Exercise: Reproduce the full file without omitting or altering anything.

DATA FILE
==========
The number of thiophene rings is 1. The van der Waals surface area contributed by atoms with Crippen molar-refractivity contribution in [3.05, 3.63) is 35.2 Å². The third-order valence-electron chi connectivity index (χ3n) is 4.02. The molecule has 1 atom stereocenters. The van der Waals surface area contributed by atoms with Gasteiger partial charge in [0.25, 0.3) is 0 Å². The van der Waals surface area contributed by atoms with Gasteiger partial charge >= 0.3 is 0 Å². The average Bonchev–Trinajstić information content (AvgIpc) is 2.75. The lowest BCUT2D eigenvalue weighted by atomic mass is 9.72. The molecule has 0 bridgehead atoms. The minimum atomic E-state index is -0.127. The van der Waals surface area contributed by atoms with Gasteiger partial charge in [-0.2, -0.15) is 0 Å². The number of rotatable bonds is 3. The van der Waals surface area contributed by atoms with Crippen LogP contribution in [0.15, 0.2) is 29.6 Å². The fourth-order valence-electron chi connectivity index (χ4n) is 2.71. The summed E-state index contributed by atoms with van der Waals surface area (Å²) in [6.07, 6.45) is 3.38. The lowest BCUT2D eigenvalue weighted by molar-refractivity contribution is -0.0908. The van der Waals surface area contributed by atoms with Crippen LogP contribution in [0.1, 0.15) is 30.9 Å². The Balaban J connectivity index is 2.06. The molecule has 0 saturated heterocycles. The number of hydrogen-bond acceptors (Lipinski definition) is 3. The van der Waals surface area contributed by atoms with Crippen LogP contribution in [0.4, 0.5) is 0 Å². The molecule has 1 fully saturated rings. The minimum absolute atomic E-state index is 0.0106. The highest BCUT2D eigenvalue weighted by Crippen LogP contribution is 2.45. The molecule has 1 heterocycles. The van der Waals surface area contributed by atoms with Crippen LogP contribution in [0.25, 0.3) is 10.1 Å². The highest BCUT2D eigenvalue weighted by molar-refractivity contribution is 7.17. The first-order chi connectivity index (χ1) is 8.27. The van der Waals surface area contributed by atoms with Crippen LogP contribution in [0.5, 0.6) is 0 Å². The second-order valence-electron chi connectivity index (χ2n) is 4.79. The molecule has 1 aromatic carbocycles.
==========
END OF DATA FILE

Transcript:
The number of thiophene rings is 1. The van der Waals surface area contributed by atoms with Crippen molar-refractivity contribution in [3.05, 3.63) is 35.2 Å². The third-order valence-electron chi connectivity index (χ3n) is 4.02. The molecule has 1 atom stereocenters. The van der Waals surface area contributed by atoms with Gasteiger partial charge in [0.25, 0.3) is 0 Å². The van der Waals surface area contributed by atoms with Gasteiger partial charge >= 0.3 is 0 Å². The average Bonchev–Trinajstić information content (AvgIpc) is 2.75. The lowest BCUT2D eigenvalue weighted by atomic mass is 9.72. The molecule has 0 bridgehead atoms. The minimum atomic E-state index is -0.127. The van der Waals surface area contributed by atoms with Gasteiger partial charge in [-0.2, -0.15) is 0 Å². The number of rotatable bonds is 3. The van der Waals surface area contributed by atoms with Crippen LogP contribution in [0.15, 0.2) is 29.6 Å². The fourth-order valence-electron chi connectivity index (χ4n) is 2.71. The summed E-state index contributed by atoms with van der Waals surface area (Å²) in [6.07, 6.45) is 3.38. The lowest BCUT2D eigenvalue weighted by molar-refractivity contribution is -0.0908. The van der Waals surface area contributed by atoms with Crippen LogP contribution in [0.1, 0.15) is 30.9 Å². The Balaban J connectivity index is 2.06. The molecule has 0 saturated heterocycles. The number of hydrogen-bond acceptors (Lipinski definition) is 3. The van der Waals surface area contributed by atoms with Crippen LogP contribution in [0.4, 0.5) is 0 Å². The molecule has 1 fully saturated rings. The minimum absolute atomic E-state index is 0.0106. The highest BCUT2D eigenvalue weighted by Crippen LogP contribution is 2.45. The molecule has 1 heterocycles. The van der Waals surface area contributed by atoms with Crippen LogP contribution in [0.25, 0.3) is 10.1 Å². The highest BCUT2D eigenvalue weighted by molar-refractivity contribution is 7.17. The first-order chi connectivity index (χ1) is 8.27. The van der Waals surface area contributed by atoms with Crippen LogP contribution in [0.5, 0.6) is 0 Å². The second-order valence-electron chi connectivity index (χ2n) is 4.79. The molecule has 1 aromatic carbocycles.